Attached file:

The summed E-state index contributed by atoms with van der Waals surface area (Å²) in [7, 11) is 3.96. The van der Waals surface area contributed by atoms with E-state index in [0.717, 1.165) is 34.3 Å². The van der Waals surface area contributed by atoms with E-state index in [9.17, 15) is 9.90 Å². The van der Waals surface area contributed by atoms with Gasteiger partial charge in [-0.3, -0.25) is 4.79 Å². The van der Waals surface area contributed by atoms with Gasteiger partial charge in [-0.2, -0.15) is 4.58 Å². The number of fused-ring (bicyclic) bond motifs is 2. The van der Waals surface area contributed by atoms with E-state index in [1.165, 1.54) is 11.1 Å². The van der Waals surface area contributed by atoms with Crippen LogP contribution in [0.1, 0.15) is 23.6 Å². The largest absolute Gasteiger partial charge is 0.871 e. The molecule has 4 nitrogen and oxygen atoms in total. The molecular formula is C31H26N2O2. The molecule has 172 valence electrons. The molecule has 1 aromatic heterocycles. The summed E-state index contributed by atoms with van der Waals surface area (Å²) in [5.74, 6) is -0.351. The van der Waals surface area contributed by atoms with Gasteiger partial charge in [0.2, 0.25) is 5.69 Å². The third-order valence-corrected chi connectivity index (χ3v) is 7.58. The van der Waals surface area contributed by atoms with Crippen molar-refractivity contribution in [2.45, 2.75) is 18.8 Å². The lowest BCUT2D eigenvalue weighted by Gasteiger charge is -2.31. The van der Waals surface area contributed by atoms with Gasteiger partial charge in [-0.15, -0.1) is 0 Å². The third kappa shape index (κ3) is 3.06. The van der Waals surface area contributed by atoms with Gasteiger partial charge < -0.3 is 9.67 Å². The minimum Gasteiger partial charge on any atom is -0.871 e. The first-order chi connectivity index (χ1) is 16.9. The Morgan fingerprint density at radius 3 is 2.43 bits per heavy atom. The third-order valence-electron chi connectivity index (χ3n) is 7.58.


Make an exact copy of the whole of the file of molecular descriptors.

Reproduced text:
The summed E-state index contributed by atoms with van der Waals surface area (Å²) in [7, 11) is 3.96. The van der Waals surface area contributed by atoms with E-state index in [0.717, 1.165) is 34.3 Å². The van der Waals surface area contributed by atoms with E-state index in [9.17, 15) is 9.90 Å². The van der Waals surface area contributed by atoms with Gasteiger partial charge in [-0.3, -0.25) is 4.79 Å². The van der Waals surface area contributed by atoms with Gasteiger partial charge in [-0.2, -0.15) is 4.58 Å². The number of fused-ring (bicyclic) bond motifs is 2. The van der Waals surface area contributed by atoms with E-state index in [1.165, 1.54) is 11.1 Å². The van der Waals surface area contributed by atoms with Crippen LogP contribution in [0.1, 0.15) is 23.6 Å². The largest absolute Gasteiger partial charge is 0.871 e. The molecule has 4 nitrogen and oxygen atoms in total. The molecular formula is C31H26N2O2. The molecule has 172 valence electrons. The molecule has 1 aromatic heterocycles. The summed E-state index contributed by atoms with van der Waals surface area (Å²) in [5.74, 6) is -0.351. The van der Waals surface area contributed by atoms with Gasteiger partial charge in [0.2, 0.25) is 5.69 Å². The third-order valence-corrected chi connectivity index (χ3v) is 7.58. The van der Waals surface area contributed by atoms with Crippen molar-refractivity contribution in [2.45, 2.75) is 18.8 Å². The lowest BCUT2D eigenvalue weighted by Gasteiger charge is -2.31. The van der Waals surface area contributed by atoms with Gasteiger partial charge in [-0.15, -0.1) is 0 Å². The third kappa shape index (κ3) is 3.06. The van der Waals surface area contributed by atoms with Gasteiger partial charge < -0.3 is 9.67 Å². The minimum Gasteiger partial charge on any atom is -0.871 e. The first-order chi connectivity index (χ1) is 16.9. The Morgan fingerprint density at radius 3 is 2.43 bits per heavy atom. The third-order valence-electron chi connectivity index (χ3n) is 7.58.